Posted on

Sexism in the SFWA ~ a handful of semi-related, semi-organized thoughts

I’m not an SF writer, nor do I read a lot of it, so I am not really in the middle of the long-standing SFWA disagreement between their old-guard (sexist?) old-man members and what seem like a lot more modern-day thinkers.

In this latest episode, a couple of old guys (Mike Resnick and Barry Malzberg) past their physical prime (don’t know about mental/creative prime) wrote a column about “lady writers” and their appearances.

Though this is not really my fight — even “as a woman,” because I just don’t write or read SF — I am still reading through the major reactions from E. Catherine Tobler’s departure from the organization to president Scalzi’s professional and personal response to Vox Day’s almost-rational defense of the old guys — being near to one of them himself.

From my position as a distant newcomer to this conversation, it looks like a case of “people will be people” — old people who have golden memories of the good old days (when men were men and women were secretaries who wore chainmail bikinis?)  It sounds like these two people used to be in power, got used to their voices being the majority, discovered that they were becoming obsolete, and so started trying to rewrite the world by harkening back to their old views and making them seem current.

The gender issue is probably a smokescreen.  It could be race, culture, age — gender is just the issue of the day.  I think the real basis is fear.  Fear of becoming null and void, going from somebody to nobody.  Fear of death.  Without having the miraculous, rare ability to reinvent yourself, your day will be done — and anyone can succumb to fear of that.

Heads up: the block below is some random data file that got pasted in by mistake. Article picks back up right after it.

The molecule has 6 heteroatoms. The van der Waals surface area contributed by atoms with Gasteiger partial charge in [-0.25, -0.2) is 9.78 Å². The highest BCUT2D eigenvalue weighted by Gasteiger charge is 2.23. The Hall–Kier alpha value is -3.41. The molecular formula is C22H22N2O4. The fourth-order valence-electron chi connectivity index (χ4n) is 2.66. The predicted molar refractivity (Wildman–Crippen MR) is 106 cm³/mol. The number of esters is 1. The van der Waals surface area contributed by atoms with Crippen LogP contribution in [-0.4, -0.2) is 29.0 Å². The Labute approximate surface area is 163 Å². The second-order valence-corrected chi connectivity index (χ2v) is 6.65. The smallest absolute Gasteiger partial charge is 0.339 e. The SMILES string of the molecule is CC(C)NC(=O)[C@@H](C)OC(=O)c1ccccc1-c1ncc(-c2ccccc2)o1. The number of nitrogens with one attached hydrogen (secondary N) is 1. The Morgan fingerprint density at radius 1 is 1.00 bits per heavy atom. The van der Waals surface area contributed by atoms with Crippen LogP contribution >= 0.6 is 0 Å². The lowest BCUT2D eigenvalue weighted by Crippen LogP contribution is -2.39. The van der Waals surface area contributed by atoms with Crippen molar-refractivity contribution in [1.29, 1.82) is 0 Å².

I suspect that everybody wants to feel in control of their lives — even though nobody really is.  I have my own neurotic ways of coping.

Perhaps if I were in the SFWA and this directly affected my sales, I would be personally offended and up in arms.  But instead, I am just sad and embarrassed.  It’s especially embarrassing to see this particular human trait exposed so openly in a professional publication.  Though I support the right to these guys’ being able to say what they want in their own op-ed column (correct me if that’s not what it was), I think Livejournal is more the place for this emotional, self-focused processing.

I read the Resnick & Malzberg’s whole thing, and it made me want to cry.  Not for the slight against women, but because they look like fools, holding onto the point of the relentless, speeding arrow of time, trying to slow it down.

Leave a Reply

Your email address will not be published. Required fields are marked *